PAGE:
Admission includes samples of every non-caffeine-infused, coffee-infused, enzymatically-deglutenized, unfermented-beverage and cruelty-free donut bite. Examples of treats, er, “treats” featured at the event include a collaboration between Lunarmollusk Brewing Company and Slumptown Coffee Roasters. Queue up early for the beer everyone will be raving about on Intreppd: a Cracker Barrel-aged, hazy IPA made from flax seeds with zero IBUs and zero ABVs dry-hopped with Folgers flavor crystals. Pair these with whatever’s available from the spinning display case of Voodoo’s vegan offerings.

Bring your partner. Bring your Tinder date. Bring your kids. Bring your Mormon, Celiac, PETA-supporting neighbors. Bring everyone because this is the beer festival everyone’s been clamoring for that doesn’t exclude anybody’s restrictions.* (*Event organizers are working on Bakers Dozen Tree-nut-free for April 1, 2018.)

Pertinent links: Ticketing TicketMaster.com/BakersDozenFree ($Free online, $Priceless at the door.)Facebook: Facebook.com/BakersDozenFree

Facebook: Facebook.com/BakersDozenFree

Twitter: @BakersDozenFreePDX

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The Rural Brewer Spotlight: Siuslaw in Alsea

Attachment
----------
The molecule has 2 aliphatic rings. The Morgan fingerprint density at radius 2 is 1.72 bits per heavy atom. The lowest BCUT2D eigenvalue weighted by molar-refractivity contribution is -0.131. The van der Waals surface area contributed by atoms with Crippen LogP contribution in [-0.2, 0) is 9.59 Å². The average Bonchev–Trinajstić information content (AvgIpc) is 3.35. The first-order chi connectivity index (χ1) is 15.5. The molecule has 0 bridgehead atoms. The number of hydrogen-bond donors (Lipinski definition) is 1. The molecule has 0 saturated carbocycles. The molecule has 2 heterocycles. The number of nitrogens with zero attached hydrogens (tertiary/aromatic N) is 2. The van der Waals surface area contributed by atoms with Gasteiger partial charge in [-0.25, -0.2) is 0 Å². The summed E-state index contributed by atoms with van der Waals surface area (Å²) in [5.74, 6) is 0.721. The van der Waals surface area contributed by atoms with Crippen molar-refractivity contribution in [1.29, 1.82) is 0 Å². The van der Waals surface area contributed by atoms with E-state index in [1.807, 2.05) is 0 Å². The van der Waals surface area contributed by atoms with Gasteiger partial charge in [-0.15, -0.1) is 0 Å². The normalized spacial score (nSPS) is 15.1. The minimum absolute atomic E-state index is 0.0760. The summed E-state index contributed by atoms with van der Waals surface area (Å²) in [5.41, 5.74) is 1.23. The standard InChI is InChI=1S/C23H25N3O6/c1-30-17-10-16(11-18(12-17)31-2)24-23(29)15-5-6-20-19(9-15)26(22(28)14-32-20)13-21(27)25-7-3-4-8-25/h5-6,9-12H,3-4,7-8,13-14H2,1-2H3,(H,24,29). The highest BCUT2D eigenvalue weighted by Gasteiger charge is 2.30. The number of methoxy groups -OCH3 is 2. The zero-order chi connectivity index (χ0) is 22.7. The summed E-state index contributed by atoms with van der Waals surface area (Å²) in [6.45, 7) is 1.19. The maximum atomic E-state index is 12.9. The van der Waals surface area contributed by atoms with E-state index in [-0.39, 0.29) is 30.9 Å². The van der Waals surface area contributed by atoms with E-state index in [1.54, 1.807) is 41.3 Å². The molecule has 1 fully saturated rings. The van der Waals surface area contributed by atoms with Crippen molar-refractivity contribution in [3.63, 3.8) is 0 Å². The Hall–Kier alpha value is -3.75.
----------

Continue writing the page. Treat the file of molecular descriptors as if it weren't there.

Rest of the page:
Alsea is the smallest town in all of Oregon with a brewery. Give or take, 164 people call it home. When I wrote the Oregon Breweries guidebook, I made it to each and every brewery in operation across the state. Several have opened since it was published and it burns me that I haven’t made it to all of those, as well, but, let’s face it, for city folk like me in Portland, it’s not often I find myself in Alsea. Truth of the matter is, I’d never heard of Alsea (named for the Alsea River and/or the Alsea tribe of Native Americans) until Siuslaw BrewingSiuslaw field (named, presumably, for the Siuslaw National Forest that occupies a tiny part of Alsea’s Benton County) put it on my map.